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View Diary: I Wrote "To Kill A Mockingbird" - Plagiarism and Other Follies (55 comments)

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  •  I'm afraid I was raised (2+ / 0-)
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    twigg, serendipityisabitch

    by Robert Heinlein, whose character Grandma Hazel Stone made it quite clear that a working author steals any idea that isn't nailed down with railroad ties.

    There has to be a limit to claims of intellectual property.  Artists have imitated each other and built upon the results since time immemorial, and truly novel plots are as rare as dragon's eggs.  Similarly characters have to fit within a certain range of human variation in order to be sympathetic, attractive, or interesting.  Settings can only be so unique, and even similarities in overall atmosphere are so ubiquitous that we call them "genres" and readers specifically seek them out: as consumers, we WANT a "new" story that is somewhat like another that we have enjoyed; we want music that resembles what is familiar and carries positive memories and lasts long enough for a dance and not so long as to leave the dancers exhausted and panting.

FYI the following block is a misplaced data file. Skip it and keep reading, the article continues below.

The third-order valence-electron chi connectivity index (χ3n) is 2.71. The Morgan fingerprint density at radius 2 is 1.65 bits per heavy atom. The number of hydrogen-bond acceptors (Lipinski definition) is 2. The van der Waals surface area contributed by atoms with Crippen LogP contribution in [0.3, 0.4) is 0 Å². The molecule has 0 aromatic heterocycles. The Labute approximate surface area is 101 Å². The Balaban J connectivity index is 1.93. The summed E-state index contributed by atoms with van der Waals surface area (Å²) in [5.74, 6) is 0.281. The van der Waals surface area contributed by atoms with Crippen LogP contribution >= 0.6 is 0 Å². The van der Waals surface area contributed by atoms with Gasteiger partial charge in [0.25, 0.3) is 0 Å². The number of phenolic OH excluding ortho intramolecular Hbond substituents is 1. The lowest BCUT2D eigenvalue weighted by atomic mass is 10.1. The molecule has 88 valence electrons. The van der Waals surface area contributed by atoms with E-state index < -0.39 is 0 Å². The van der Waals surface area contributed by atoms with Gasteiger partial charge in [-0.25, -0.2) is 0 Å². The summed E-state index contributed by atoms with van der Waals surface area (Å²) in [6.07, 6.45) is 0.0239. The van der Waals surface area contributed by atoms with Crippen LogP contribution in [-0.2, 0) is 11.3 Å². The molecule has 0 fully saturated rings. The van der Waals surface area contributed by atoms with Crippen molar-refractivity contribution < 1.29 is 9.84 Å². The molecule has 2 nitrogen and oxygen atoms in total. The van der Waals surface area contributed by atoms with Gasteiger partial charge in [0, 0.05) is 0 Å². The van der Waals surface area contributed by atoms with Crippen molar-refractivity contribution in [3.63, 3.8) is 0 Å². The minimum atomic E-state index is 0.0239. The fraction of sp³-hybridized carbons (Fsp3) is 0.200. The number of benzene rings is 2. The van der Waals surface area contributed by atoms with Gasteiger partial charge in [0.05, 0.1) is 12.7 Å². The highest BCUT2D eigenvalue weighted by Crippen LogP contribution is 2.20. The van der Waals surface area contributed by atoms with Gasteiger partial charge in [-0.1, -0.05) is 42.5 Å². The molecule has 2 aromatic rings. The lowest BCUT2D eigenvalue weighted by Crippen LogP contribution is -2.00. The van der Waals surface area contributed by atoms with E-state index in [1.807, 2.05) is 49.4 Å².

Claims of plagiarism have to rest on substantive lifting of significant amounts of material, not a pair of words or three notes in a sequence (excepting the opening of Beethoven's Fifth, which is public domain).  Otherwise the requirement to create absolute novelty exceeds the rather fixed demands of popular forms and leads to "experiments" that are rarely satisfying to any except an elite avant garde.

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